Gestational Thrombocytopenia

ITP and Pregnancy, Pregnant, gestational ITP, ITP, low platelet count, low Platelets, ITP disease, immune system disease, living with itp

Pregnant with a Low Platelet Count

Having mild thrombocytopenia or a low platelet count during pregnancy is no a reason to freak out.  Actually, it is quite a common occurrence towards the end of any regular pregnancy.  In a  prospective study of 15,000 consecutive women admitted for labor and delivery documented low platelet counts in 5% of these women.  Think of it like this… Two or three ladies from every wedding you have been to will be diagnosed with Gestational Thrombocytopenia at some point.

Following the delivery of the child, the mother’s platelet count will usually normalise within 2 to 12 weeks.  If the mother’s platelet count does not normalise quickly, then it may be a signifier of something else.

How do you know it is Gestational Thrombocytopenia and not something worse?

The diagnosis of Gestational Thrombocytopenia is considered if there is no history of preceding thrombocytopenia when you were not pregnant.  Gestational Thrombocytopenia patients tend to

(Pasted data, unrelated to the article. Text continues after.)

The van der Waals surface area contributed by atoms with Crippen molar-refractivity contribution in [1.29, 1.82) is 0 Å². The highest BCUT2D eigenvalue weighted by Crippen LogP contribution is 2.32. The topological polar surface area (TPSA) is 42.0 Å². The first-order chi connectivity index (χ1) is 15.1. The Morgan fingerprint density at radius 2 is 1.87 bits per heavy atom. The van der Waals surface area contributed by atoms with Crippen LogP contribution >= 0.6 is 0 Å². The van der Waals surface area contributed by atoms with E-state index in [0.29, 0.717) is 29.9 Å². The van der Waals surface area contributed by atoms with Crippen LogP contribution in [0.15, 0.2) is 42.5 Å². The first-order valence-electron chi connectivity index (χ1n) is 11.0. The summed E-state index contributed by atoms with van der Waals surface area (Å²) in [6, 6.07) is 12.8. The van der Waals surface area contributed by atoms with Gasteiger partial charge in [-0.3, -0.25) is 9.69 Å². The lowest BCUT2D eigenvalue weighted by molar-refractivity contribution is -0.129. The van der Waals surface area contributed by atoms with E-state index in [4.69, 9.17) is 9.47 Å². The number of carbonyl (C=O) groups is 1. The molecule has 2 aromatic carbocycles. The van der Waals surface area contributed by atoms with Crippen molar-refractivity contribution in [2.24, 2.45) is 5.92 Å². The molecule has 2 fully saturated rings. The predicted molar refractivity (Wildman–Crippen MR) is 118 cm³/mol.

• have no previous history of abnormal bleeding.
  • have only a mild thrombocytopenia count such as 70 or above.
  • develop thrombocytopenia during or after the second trimester.

If these conditions are met, it is predicted that your platelet count would return to normal following delivery and that the newborn infant would have a normal platelet count at birth.  There is not specific diagnostic test that can distinguish the difference between gestational thrombocytopenia and mild ITP, which is why follow ups after the baby is born will help to know the exact cause.  A lot of it will be an exclusion method.  There is alway a chance that you already had ITP but it was not detected until you were testing in relation to your pregnancy.  Brenda is one such patient who discovered she had ITP while pregnant.   It is rare but it does happen.

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